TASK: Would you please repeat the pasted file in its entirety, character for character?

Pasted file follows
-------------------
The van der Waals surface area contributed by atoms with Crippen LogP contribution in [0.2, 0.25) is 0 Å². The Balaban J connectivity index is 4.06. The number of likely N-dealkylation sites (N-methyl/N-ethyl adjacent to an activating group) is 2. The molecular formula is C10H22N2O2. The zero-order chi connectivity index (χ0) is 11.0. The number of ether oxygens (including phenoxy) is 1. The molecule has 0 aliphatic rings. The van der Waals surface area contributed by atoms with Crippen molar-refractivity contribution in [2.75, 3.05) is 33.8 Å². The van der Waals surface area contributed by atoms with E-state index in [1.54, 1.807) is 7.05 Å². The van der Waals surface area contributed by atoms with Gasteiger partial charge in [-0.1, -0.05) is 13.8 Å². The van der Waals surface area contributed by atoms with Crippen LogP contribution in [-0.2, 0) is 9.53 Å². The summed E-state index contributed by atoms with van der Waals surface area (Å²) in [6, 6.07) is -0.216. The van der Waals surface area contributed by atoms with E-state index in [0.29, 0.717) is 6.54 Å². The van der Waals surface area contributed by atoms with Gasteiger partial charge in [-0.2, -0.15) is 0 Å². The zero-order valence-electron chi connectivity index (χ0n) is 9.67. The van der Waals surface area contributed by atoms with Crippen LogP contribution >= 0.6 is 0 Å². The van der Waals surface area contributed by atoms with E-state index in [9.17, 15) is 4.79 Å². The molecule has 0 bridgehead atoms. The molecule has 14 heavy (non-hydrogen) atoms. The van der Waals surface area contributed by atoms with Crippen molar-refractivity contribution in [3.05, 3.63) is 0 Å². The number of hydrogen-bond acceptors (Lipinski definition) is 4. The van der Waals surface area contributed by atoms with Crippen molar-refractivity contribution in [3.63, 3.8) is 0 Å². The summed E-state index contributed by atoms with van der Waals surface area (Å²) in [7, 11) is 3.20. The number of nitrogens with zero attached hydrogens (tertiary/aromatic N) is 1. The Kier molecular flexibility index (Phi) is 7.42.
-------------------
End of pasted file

The van der Waals surface area contributed by atoms with Crippen LogP contribution in [0.2, 0.25) is 0 Å². The Balaban J connectivity index is 4.06. The number of likely N-dealkylation sites (N-methyl/N-ethyl adjacent to an activating group) is 2. The molecular formula is C10H22N2O2. The zero-order chi connectivity index (χ0) is 11.0. The number of ether oxygens (including phenoxy) is 1. The molecule has 0 aliphatic rings. The van der Waals surface area contributed by atoms with Crippen molar-refractivity contribution in [2.75, 3.05) is 33.8 Å². The van der Waals surface area contributed by atoms with E-state index in [1.54, 1.807) is 7.05 Å². The van der Waals surface area contributed by atoms with Gasteiger partial charge in [-0.1, -0.05) is 13.8 Å². The van der Waals surface area contributed by atoms with Crippen LogP contribution in [-0.2, 0) is 9.53 Å². The summed E-state index contributed by atoms with van der Waals surface area (Å²) in [6, 6.07) is -0.216. The van der Waals surface area contributed by atoms with E-state index in [0.29, 0.717) is 6.54 Å². The van der Waals surface area contributed by atoms with Gasteiger partial charge in [-0.2, -0.15) is 0 Å². The zero-order valence-electron chi connectivity index (χ0n) is 9.67. The van der Waals surface area contributed by atoms with Crippen LogP contribution >= 0.6 is 0 Å². The van der Waals surface area contributed by atoms with E-state index in [9.17, 15) is 4.79 Å². The molecule has 0 bridgehead atoms. The molecule has 14 heavy (non-hydrogen) atoms. The van der Waals surface area contributed by atoms with Crippen molar-refractivity contribution in [3.05, 3.63) is 0 Å². The number of hydrogen-bond acceptors (Lipinski definition) is 4. The van der Waals surface area contributed by atoms with Crippen molar-refractivity contribution in [3.63, 3.8) is 0 Å². The summed E-state index contributed by atoms with van der Waals surface area (Å²) in [7, 11) is 3.20. The number of nitrogens with zero attached hydrogens (tertiary/aromatic N) is 1. The Kier molecular flexibility index (Phi) is 7.42.